Do Sentences have Tense?
Under the classical treatment in LFG, tense is a feature encoded in morphology or in the lexicon and projected into f-structures. It is formulated, as all other features, as an attribute-value equation; the values of the tense attribute generally are the labels by which traditional grammar refers to the tenses of the specific language.
A fact often not made explicit by syntacticians is that these labels need to be interpreted in semantics. The semantics of tenses has been formulated as a theory of temporal reference since the seminal work of Reichenbach (1947). Subsequently this theory has been integrated into a theory of context change, which widens the domain of tense semantics from the sentence to discourse (Kamp 1979, Kamp and Rohrer 1983). Functional linguistics since Weinrich (1964, 1971) investigates the role tenses play in textual organization and discourse pragmatics.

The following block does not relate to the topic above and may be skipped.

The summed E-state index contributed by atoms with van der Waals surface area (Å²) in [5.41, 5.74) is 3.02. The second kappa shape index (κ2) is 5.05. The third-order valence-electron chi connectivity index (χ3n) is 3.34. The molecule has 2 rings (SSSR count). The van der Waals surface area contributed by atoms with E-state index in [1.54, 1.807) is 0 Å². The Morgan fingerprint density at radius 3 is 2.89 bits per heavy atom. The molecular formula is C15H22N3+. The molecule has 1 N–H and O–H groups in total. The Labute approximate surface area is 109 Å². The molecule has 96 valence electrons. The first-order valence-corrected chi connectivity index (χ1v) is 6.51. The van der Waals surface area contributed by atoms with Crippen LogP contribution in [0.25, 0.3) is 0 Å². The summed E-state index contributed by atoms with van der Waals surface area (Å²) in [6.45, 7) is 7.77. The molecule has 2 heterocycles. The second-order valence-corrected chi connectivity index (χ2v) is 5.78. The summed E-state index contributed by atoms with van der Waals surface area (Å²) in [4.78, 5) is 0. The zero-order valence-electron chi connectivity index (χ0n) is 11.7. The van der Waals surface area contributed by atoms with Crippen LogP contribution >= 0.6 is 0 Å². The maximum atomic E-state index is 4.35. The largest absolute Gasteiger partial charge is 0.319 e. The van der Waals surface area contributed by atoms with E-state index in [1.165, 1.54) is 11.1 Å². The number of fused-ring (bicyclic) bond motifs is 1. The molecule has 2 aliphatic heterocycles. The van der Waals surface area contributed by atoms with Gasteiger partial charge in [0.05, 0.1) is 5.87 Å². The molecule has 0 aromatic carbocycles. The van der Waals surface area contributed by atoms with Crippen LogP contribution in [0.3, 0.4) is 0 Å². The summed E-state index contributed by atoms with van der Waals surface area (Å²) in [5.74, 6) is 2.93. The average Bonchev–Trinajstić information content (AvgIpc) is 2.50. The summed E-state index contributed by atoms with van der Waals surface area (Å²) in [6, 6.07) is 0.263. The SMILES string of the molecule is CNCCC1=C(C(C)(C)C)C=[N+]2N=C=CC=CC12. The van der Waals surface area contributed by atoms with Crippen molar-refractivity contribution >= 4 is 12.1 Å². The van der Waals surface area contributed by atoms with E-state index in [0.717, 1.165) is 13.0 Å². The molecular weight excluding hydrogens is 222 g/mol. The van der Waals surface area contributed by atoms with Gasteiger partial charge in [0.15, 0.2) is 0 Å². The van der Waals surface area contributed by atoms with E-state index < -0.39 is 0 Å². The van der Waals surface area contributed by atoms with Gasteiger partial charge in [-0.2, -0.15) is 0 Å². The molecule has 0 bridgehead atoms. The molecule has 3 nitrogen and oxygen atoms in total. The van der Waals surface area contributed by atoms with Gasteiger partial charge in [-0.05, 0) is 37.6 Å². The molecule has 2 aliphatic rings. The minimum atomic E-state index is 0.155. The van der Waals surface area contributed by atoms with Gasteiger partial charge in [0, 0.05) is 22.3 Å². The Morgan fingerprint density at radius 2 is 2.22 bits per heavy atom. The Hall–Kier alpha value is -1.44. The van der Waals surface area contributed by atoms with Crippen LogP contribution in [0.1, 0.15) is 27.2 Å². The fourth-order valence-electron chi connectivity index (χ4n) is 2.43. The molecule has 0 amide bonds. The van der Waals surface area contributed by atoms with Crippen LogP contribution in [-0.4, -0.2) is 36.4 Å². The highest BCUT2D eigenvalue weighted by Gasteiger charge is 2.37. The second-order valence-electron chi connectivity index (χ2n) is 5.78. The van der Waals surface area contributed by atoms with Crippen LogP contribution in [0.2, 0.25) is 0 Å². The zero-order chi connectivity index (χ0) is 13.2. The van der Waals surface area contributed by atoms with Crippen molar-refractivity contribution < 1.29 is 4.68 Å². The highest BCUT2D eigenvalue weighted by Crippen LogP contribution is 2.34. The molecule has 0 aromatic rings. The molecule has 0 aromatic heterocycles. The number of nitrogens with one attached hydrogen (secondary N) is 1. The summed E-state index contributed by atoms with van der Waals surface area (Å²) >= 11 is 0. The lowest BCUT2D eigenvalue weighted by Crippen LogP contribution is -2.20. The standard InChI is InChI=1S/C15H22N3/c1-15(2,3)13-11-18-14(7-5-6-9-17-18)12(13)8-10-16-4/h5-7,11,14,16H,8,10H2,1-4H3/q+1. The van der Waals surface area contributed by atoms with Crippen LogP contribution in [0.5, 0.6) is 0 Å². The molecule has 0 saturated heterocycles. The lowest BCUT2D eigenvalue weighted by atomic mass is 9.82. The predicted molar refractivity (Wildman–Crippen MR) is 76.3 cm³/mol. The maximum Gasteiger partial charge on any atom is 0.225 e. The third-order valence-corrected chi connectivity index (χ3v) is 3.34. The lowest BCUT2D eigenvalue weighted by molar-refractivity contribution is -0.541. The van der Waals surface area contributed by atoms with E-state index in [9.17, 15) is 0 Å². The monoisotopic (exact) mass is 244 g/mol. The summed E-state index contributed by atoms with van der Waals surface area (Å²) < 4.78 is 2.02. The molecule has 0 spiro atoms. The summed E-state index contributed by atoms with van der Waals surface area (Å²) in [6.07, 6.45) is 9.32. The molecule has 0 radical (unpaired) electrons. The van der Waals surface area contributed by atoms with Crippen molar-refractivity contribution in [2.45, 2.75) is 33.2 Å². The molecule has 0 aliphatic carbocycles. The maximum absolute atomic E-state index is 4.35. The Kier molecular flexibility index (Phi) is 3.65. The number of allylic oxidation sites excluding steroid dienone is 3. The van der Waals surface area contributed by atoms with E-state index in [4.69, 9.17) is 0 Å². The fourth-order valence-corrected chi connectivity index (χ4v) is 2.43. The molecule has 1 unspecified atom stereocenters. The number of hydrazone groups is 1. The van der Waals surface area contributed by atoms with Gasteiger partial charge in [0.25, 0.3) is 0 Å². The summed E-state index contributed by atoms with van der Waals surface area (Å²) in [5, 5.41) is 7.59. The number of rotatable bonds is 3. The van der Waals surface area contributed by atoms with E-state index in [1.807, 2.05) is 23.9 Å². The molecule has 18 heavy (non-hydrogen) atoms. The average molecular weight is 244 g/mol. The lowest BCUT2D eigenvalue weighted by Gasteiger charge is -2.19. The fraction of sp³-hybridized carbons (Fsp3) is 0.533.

The aim of this workshop is to discuss a conception in which tense and temporal reference are distributed in a new way. It is assumed that tense features belong to morphological structure and are not projected to f-structure. Instead, they are mapped onto f-structure features based on the insights of tense semantics. Since there are no tense features in f-structure, according to this approach, sentences do not have tense.
In this contribution to the workshop, I will discuss this idea from a slightly skeptical point of view.